LEWISTON — As the investigation into the beating death of Donald Guisti continues after more than a month of few answers, local organizations, with help from the city, are spearheading a project to put trained community safety volunteers in Kennedy Park.

The project, known as “Peace in the Park,” is the latest in a series of attempts the city has made to bolster safety in and around the park. These efforts have included more security cameras and an earlier curfew.

The park project is the first to be directly organized by downtown community organizations, including the Immigrant Resource Center of Maine, and will involve human rights educator Steve Wessler.

Volunteers trained by Wessler in conflict de-escalation techniques will work in pairs in the park, and be easily identifiable as safety volunteers by wearing matching T-shirts.

Wessler, a lawyer, developed and led the civil rights unit of the Maine Attorney General’s Office from 1992 to 1999, and went on to form organizations and programs, including the Center for Preventing Hate, the Unity Project, which works to discourage bullying in schools, and the New Migration Project, which fights bias and discrimination against immigrants.

Wessler said the Lewiston training could start as soon as next week. He led a similar training program last year in Northern Ireland, which focused on sectarian issues in a park.


Fatuma Hussein, executive director of the Immigrant Resource Center of Maine, said Thursday the idea stemmed from a stakeholders meeting earlier this week, which featured Lewiston-Auburn city and police officials and community leaders. She said the project was seen as something the city could do immediately to address tensions downtown, while other long-term efforts are planned.

The park effort, Hussein said, was first pitched by Lewiston Police Chief Brian O’Malley as a way to get volunteer help from the community so any issues or incidents could be reported immediately to police.

Hussein said the group would like to identify 24 volunteers from a variety of ethnic backgrounds to serve as park monitors. She said the group has reached out to many organizations that serve the downtown and has asked for two volunteers from each.

“It’s the community coming together and ensuring that we do what we need to do,” she said.

A community group known as Lewiston United for Peace and Hope is organizing a peace march and vigil for the streets surrounding the park, but a date has yet to be set.

Wessler said his training session in Ireland involved police and the equivalent of park rangers, who act as community safety monitors.


At the meeting this week, Wessler told local stakeholders, “We can do this.”

He said the one-day training will focus on “skills and strategies for de-escalating conflict, particularly with young people, but also with adults.”

Giusti died from injuries suffered in a June 12 fight on Knox Street, near Kennedy Park. Witnesses said two groups started brawling on Knox Street after teens in a car drove past the park and shot pellets and BBs at a group gathered there.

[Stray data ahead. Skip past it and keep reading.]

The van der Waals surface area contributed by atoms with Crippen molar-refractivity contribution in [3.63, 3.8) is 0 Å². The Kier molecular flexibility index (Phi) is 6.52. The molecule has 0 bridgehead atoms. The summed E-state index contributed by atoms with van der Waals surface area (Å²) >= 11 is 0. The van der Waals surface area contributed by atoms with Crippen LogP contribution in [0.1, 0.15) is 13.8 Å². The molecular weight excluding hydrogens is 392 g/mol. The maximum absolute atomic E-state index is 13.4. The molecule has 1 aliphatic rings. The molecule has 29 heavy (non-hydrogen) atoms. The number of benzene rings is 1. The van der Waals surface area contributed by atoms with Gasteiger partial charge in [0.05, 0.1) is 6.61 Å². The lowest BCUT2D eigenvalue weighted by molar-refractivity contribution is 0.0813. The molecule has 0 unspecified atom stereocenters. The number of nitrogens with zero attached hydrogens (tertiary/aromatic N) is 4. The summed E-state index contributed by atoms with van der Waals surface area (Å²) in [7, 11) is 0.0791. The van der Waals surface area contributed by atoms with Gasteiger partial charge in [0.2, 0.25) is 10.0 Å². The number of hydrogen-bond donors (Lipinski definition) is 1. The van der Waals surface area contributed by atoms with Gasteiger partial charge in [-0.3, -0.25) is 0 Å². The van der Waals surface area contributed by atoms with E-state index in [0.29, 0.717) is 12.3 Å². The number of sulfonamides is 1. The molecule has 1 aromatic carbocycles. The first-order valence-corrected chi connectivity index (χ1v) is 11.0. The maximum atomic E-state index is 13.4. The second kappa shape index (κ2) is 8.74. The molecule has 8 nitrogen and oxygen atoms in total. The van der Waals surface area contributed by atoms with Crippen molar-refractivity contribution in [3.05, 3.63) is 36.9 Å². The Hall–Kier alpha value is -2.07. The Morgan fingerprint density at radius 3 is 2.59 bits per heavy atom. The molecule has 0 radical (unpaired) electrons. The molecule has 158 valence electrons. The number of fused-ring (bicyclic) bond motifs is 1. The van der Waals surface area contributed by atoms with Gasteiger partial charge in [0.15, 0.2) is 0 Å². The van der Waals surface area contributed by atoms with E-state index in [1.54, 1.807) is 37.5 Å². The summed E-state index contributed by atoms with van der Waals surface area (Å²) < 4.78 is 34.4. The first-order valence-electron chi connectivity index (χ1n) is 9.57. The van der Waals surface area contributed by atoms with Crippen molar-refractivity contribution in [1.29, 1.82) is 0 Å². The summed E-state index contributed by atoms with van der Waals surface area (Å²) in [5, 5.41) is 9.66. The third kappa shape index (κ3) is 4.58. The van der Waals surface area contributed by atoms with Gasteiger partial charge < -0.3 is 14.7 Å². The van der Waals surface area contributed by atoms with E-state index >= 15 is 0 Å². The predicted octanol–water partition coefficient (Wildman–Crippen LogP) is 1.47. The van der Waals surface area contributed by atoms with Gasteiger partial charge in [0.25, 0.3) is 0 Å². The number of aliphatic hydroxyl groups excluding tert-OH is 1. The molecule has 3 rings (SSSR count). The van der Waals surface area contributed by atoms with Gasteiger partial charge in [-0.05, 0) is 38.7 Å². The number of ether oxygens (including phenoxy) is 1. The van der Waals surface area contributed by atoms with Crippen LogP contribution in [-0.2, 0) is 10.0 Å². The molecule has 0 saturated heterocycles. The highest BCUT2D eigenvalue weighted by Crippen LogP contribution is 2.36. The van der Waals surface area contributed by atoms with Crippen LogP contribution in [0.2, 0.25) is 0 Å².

Many have said the fight was the result of rising racial tensions in the park area. Other recent incidents, which have included drug-related shootings and fights, have added to the unease in the downtown. Fear spiked again last week when Kimberly Dobbie, 48, was fatally stabbed in front of her 11-year-old sons on Sabattus Street. A suspect, Albert Flick, 76, is being held without bail at the county jail.

Wessler said the only clear rule for the volunteers will be that if violence does occur, the volunteers should avoid getting involved and call police.

“It’s building relationships, getting to know people,” he said of the role.


Wessler said it also means police officers will be able to patrol other areas of the city.

Superintendent of Schools Bill Webster said Thursday that the school department is working to get the word out on the effort. It is encouraging potential volunteers to contact the superintendent’s office for more information.

Webster said representatives of Bates College and Central Maine Community College attended the stakeholders meeting this week.

“We were just doing some brainstorming on how to help the community, and the tone, as we’re dealing with the tragic event of last month, which appears to have been more racially motivated,” Webster said.

He said the trained volunteers in the park might be able to “mitigate what might otherwise be issues that come up.”

Hussein said with a tragedy like this, there is not one way of addressing it.


“You have to attack the problem from different directions,” she said.

“Police have been doing a lot,” Hussein said, “and for community organizations, this is our part.”

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Lewiston police officers enforce an earlier Kennedy Park curfew in June. A new community project will train community safety volunteers in de-escalation techniques to patrol the park. (Sun Journal file photo) 

Peace march and vigil

Members of the downtown community are planning an anti-violence march and vigil, expected to take participants from Knox Street to Sabattus Street.


Community members involved in what is dubbed “Lewiston United for Peace and Hope,” which held a rally in Kennedy Park immediately following Donald Guisti’s death last month, have planned the event as violence has continued this summer.

Organizer Melissa Dunn posted on the group’s Facebook page that the march is expected to begin on Knox Street, stop at Walnut and Horton streets and end on Sabattus Street.

“Each location holds significance due the recent incidents that have occurred,” she wrote.

An official date has not been set, but city officials said it could be this Sunday, July 22.

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